Treacle toffee recipe

(1558 ratings)

Treacle toffee requires just four ingredients and only takes 5 minutes to prepare.

Treacle toffee
(Image credit: Future)
Preparation Time5 mins
Cooking Time45 mins
Total Time50 mins
Cost RangeCheap
Nutrition Per PortionRDA
Calories604 Kcal30%
Sugar76 g84%
Fat32 g46%
Salt2.6 gRow 3 - Cell 2
Protein4 g8%
Carbohydrates76 g29%
Salt2.6 gRow 6 - Cell 2

Treacle toffee is ready to share in 50 minutes and is perfect for bonfire night or Halloween celebrations. 

The combination of black treacle and dark brown sugar gives this treacle toffee a gorgeous dark colour and a delicious rich flavour. It’s not as sweet as classic toffee but has deep caramel notes. It’s a very traditional sweet for Guy Fawkes Night and is sometimes called plot toffee, or claggum in Scotland.


  • 350g salted butter, softened
  • 200g black treacle
  • 425g dark brown muscovado sugar
  • 397g can condensed milk




  1. Gently melt the butter, treacle, sugar and milk in a large saucepan, stirring occasionally. If you stir too often you risk the sugar crystallizing which will result in a grainy treacle toffee.
  2. Once the sugar has dissolved and the mixture is smooth turn up the heat to high and boil to 130C, stirring so the mixture doesn’t catch and burn on the bottom.
  3. Once your toffee mixture has reached 130C, pour into a 24cm x 32 cm baking dish lined with buttered greaseproof paper and leave to sit for 10 minutes before putting in the fridge to set.
  4. Once set, bash with a rolling pin to break up and serve, or alternatively pop into little bags as gifts for friends.

Watch how to make treacle toffee

Top tips for making treacle toffee

Once you’ve finished making treacle toffee, it’s best to clean the pan and thermometer straight away. Simply fill the pan with water and bring to the boil until the sugar lifts and dissolves. You should then be able to clean the pan with hot soapy water. Repeat if some bits remain.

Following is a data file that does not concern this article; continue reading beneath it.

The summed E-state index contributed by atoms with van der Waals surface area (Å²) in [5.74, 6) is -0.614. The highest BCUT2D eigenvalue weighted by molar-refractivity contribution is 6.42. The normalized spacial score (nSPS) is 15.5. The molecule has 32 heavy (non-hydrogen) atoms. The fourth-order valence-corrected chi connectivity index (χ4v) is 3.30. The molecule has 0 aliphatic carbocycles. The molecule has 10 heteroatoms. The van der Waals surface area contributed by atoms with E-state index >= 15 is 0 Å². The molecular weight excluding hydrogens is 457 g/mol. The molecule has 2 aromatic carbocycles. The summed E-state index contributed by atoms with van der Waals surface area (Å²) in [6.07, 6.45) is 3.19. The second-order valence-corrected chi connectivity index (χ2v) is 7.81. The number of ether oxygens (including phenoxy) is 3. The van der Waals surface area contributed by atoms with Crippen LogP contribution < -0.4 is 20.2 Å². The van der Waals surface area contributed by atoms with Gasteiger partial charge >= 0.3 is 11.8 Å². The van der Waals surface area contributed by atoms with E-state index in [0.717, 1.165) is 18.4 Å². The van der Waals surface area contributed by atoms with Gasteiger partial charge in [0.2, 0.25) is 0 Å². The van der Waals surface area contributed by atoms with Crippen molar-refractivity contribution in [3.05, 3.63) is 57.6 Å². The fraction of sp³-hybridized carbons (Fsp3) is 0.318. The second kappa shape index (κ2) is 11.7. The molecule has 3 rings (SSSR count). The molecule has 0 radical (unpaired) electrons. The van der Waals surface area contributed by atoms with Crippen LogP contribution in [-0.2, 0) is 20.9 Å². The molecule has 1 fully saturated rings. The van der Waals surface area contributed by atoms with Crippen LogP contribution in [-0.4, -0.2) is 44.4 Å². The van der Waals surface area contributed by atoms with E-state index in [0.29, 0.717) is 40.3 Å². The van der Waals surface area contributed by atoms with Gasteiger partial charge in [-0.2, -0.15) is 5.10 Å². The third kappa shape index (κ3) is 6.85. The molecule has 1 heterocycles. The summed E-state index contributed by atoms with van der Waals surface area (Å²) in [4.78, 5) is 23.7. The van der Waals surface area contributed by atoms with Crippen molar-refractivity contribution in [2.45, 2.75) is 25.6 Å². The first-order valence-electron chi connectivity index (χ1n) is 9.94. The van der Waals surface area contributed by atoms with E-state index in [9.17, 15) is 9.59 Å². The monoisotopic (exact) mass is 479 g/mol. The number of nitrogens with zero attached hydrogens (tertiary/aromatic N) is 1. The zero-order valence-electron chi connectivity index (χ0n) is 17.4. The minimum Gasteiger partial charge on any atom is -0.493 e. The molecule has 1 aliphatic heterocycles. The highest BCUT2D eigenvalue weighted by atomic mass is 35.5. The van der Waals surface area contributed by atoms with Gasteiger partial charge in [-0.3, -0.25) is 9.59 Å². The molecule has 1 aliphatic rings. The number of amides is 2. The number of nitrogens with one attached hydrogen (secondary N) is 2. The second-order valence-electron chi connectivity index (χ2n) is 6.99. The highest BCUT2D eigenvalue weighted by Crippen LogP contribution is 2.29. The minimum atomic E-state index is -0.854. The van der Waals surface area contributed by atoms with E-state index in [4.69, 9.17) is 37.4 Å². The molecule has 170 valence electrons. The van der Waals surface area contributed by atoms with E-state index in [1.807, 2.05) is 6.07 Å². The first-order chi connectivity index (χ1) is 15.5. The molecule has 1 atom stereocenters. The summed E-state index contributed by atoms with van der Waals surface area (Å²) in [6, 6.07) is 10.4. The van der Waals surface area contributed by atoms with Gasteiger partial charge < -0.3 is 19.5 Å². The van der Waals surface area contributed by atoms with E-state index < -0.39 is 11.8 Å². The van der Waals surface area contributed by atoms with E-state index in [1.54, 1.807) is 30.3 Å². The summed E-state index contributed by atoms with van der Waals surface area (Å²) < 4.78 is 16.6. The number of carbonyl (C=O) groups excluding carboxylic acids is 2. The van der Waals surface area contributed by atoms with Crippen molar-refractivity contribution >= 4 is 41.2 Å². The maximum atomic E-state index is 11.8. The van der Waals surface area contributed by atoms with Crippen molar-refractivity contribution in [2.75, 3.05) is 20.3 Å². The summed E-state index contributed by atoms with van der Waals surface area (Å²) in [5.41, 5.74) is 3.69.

If you'd prefer neat pieces of toffee, when it is cool but not completely set, use an oiled knife to score the toffee into squares. Don't cut all the way through. Once set you'll be able to snap into pieces. Continue reading for more treacle toffee tips. 

Is bonfire toffee the same as treacle toffee?

Yes, treacle toffee is sometimes referred to as Bonfire toffee because it is traditionally eaten at this time of year. 

Why did my treacle toffee turn out soft?

This happened when you undercook the toffee, leaving you with a much chewier texture. It will still taste nice - you just won't get the crack texture, so make sure to measure the temperature accurately with a sugar thermometer.

Can you overcook treacle toffee?

Yes, leave it bubbling too long and you can burn the toffee, leading to a bitter taste. Once it's overcooked, you can't rescue it, so make sure to gently stir it as you cook, and be ready to pour it out when it reaches the correct temperature.

Help! My toffee has separated - how can I fix it?

Sometimes toffee separates into two layers, either in the pan, or when you pour it into the cooling tin. The top layer will be oily (like melted butter) and the low layer will be thicker solids. Using salted butter helps to prevent this, but it can still happen. Make sure you stir the mixture regularly but not vigorously and being to rough can cause separation. To rectify, lower the temperature and keep gently stirring until it comes back together.

For the best results we recommend using a sugar thermometer such as this one from Tala so you can accurately read the temperature of the toffee. 

Tala Jam Thermometer - View at Amazon 

Tala Jam Thermometer - View at Amazon 

Read temperatures of 40C all the way up to 200C with this handy thermometer. It’s simple to use and clean and has a strong handle so it’s easy to take in and out of the pan. 

For more seasonal inspiration and Halloween food ideas, check out our adorable Rice Krispie pumpkins. We also have some ideas for what to do with leftover pumpkin to ensure nothing goes to waste! 

Rosie Conroy
Food Writer

Rosie is an experienced food and drinks journalist who has spent over a decade writing about restaurants, cookery, and foodie products. Previously Content Editor at and Digital Food Editor on Woman&Home, Rosie is well used to covering everything from food news through to taste tests. Now, as well as heading up the team at SquareMeal - the UK's leading guide to restaurants and bars - she also runs a wedding floristry business in Scotland called Lavender and Rose.